At least a third of the world's economies will enter a technical recession next year, including Germany and the United Kingdom
MADRID, 31 Oct. (EUROPA PRESS) -
Mapfre Economics, the Mapfre study service, has revised upwards three tenths the growth forecasts for the Spanish Gross Domestic Product (GDP) for 2022, to 4.4%, but has cut its estimates for almost one and a half percentage points. 2023, from 2.4% to 1%.
"Despite the cut, the country will be saved from the recession and will end 2023 with a growth of 1%", it is specified in the report 'Economic and Sectoral Outlook: perspectives for the fourth quarter', published this Monday.
Despite the fact that Spain is saved from recession, the report warns of the possibility that growth in 2023 will fall even further, to 0.6%, if high energy costs persist, as well as their gradual impact on services.
If so, they warn that "it would be difficult to avoid second-round effects." They also consider that interest rate hikes will have effects on the credit markets, with higher costs, an increase in non-performing loans and a possible credit crunch.
On their side, the experts point out that, for the time being, employment levels are holding up, since according to official figures, almost 30,000 jobs have been created each month in seasonally adjusted terms. But they warn that the tightening of financial conditions and the deterioration of private consumption "may be reflected in a rebound in unemployment."
As for the world economy, the Mapfre study service estimates that it will grow a little more in 2022 than was expected in July, going from 3% to 3.2%. However, he expects a bigger hit for 2023, with a smaller rebound of 2.7%.
This is what The data suggest that, starting in the last quarter of this year, the economic cooling will begin to be felt as a result of high inflation, the price of energy, the tightening of monetary policy and the war in Ukraine. In addition, from Mapfre Economics they have warned that the possibilities of a worse scenario crystallizing have increased, which would lower global economic growth to 2% in 2023.
The blow will be greater in Europe than in the United States. The estimates of the experts at Mapfre Economics suggest that the eurozone will have three consecutive quarters of contraction, which implies that the GDP will remain around zero next year.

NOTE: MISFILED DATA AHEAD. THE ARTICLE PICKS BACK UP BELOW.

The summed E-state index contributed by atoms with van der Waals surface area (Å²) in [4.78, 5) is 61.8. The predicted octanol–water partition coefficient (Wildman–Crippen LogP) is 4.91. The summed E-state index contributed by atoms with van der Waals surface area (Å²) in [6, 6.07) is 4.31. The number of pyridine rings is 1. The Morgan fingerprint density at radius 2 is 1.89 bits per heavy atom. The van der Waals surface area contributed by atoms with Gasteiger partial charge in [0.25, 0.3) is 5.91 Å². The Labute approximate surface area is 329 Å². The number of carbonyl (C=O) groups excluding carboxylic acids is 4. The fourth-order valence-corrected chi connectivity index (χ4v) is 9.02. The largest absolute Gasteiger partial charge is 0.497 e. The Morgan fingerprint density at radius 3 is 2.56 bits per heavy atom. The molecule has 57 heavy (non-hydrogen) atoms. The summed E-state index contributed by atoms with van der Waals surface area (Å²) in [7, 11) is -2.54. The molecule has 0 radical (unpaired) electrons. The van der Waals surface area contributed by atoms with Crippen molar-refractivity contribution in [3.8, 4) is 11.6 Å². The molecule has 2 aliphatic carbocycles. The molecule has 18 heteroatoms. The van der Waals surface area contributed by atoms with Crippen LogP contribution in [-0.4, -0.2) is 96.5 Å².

In contrast, the US is expected to start 2023 in recession and recover by the spring, ending next year with a modest 0.2% growth. These figures, however, could worsen if the inflationary escalation does not stop and financial conditions continue to tighten; in this case, a contraction of -0.5% is forecast for the US and -0.3% for the euro zone.
However, from the study service they foresee that at least a third of the world economies will enter a technical recession next year, including Germany and the United Kingdom, whose GDP will fall to 0.4%.
In the opposite path to that of the rest of the economies, China is expected to have lower growth in 2022 than in the next year. Estimates suggest that this year's GDP will be 3.2% due to the impact of the zero Covid policy; and that the rate will grow to 5% in 2023. In any case, from Mapfre Economics they warn that the tensions with the United States, the dispute over the independence of Taiwan and financial vulnerabilities, maintain a high level of uncertainty in the international arena.
Another factor of high uncertainty is debt. The report specifies that, "in a context in which the successive increases in interest rates by the main economies to combat inflation are consolidated, the sustainability of the debt begins to deteriorate rapidly". The fear is greater among the emerging countries, although they also ask for caution among the large economies.
The report includes an analysis of how the forecasts affect the performance of the insurance sector. Analysts acknowledge that the tightening of monetary policy and the possible recession in the main economies will negatively affect the insurance markets, particularly in the eurozone.
Until now, they point out that the sector has registered an increase in the volume of premiums, but they believe that it is insufficient given the rise in inflation, which affects profitability.
This is the case of Spain, where the dynamism of the economy has allowed significant growth in premiums (5.7% and 5.6% in the 'Non-Life' and 'Life' businesses, respectively, in year-on-year terms up to the month of September), but without compensating for the rise in prices.
According to the report, the adjustment in financial markets is also having an adverse impact on the valuation of sovereign bonds and risk assets. On the positive side, the environment for the Life savings insurance business has generally improved, and the automotive sector is beginning to overcome the problems of shortages of supplies and semiconductors that were weighing down registrations, although there is a tightening of the conditions for the financing of the acquisition of new vehicles.